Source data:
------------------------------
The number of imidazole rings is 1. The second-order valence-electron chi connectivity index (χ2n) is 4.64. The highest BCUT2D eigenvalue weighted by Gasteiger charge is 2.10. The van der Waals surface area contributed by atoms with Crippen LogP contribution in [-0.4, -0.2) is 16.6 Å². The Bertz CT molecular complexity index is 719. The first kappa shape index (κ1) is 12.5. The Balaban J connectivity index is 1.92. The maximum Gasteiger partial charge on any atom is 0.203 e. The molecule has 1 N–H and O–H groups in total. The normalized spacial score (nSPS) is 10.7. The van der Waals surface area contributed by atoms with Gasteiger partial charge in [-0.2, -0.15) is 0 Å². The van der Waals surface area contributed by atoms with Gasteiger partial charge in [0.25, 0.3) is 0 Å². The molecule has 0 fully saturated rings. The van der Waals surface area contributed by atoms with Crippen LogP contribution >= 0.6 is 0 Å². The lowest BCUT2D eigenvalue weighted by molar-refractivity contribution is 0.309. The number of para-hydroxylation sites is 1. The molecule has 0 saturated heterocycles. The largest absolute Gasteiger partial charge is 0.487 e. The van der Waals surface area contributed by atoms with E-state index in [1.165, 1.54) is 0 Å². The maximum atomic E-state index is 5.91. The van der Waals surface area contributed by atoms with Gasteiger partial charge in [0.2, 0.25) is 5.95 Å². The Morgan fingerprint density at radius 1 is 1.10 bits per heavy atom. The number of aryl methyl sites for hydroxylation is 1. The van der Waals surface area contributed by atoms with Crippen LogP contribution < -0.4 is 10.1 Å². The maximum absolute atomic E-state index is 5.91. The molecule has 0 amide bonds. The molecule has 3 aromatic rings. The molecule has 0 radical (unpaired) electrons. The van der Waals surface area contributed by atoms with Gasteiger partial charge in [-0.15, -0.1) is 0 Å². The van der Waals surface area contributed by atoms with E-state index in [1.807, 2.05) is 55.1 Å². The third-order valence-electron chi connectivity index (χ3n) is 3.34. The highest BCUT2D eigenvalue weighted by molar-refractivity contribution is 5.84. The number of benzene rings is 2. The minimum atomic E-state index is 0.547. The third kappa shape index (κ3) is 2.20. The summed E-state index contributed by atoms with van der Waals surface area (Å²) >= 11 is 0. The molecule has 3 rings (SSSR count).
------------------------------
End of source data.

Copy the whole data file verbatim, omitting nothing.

The number of imidazole rings is 1. The second-order valence-electron chi connectivity index (χ2n) is 4.64. The highest BCUT2D eigenvalue weighted by Gasteiger charge is 2.10. The van der Waals surface area contributed by atoms with Crippen LogP contribution in [-0.4, -0.2) is 16.6 Å². The Bertz CT molecular complexity index is 719. The first kappa shape index (κ1) is 12.5. The Balaban J connectivity index is 1.92. The maximum Gasteiger partial charge on any atom is 0.203 e. The molecule has 1 N–H and O–H groups in total. The normalized spacial score (nSPS) is 10.7. The van der Waals surface area contributed by atoms with Gasteiger partial charge in [-0.2, -0.15) is 0 Å². The van der Waals surface area contributed by atoms with Gasteiger partial charge in [0.25, 0.3) is 0 Å². The molecule has 0 fully saturated rings. The van der Waals surface area contributed by atoms with Crippen LogP contribution >= 0.6 is 0 Å². The lowest BCUT2D eigenvalue weighted by molar-refractivity contribution is 0.309. The number of para-hydroxylation sites is 1. The molecule has 0 saturated heterocycles. The largest absolute Gasteiger partial charge is 0.487 e. The van der Waals surface area contributed by atoms with E-state index in [1.165, 1.54) is 0 Å². The maximum atomic E-state index is 5.91. The van der Waals surface area contributed by atoms with Gasteiger partial charge in [0.2, 0.25) is 5.95 Å². The Morgan fingerprint density at radius 1 is 1.10 bits per heavy atom. The number of aryl methyl sites for hydroxylation is 1. The van der Waals surface area contributed by atoms with Crippen LogP contribution < -0.4 is 10.1 Å². The maximum absolute atomic E-state index is 5.91. The molecule has 0 amide bonds. The molecule has 3 aromatic rings. The molecule has 0 radical (unpaired) electrons. The van der Waals surface area contributed by atoms with Gasteiger partial charge in [-0.15, -0.1) is 0 Å². The van der Waals surface area contributed by atoms with E-state index in [1.807, 2.05) is 55.1 Å². The third-order valence-electron chi connectivity index (χ3n) is 3.34. The highest BCUT2D eigenvalue weighted by molar-refractivity contribution is 5.84. The number of benzene rings is 2. The minimum atomic E-state index is 0.547. The third kappa shape index (κ3) is 2.20. The summed E-state index contributed by atoms with van der Waals surface area (Å²) >= 11 is 0. The molecule has 3 rings (SSSR count).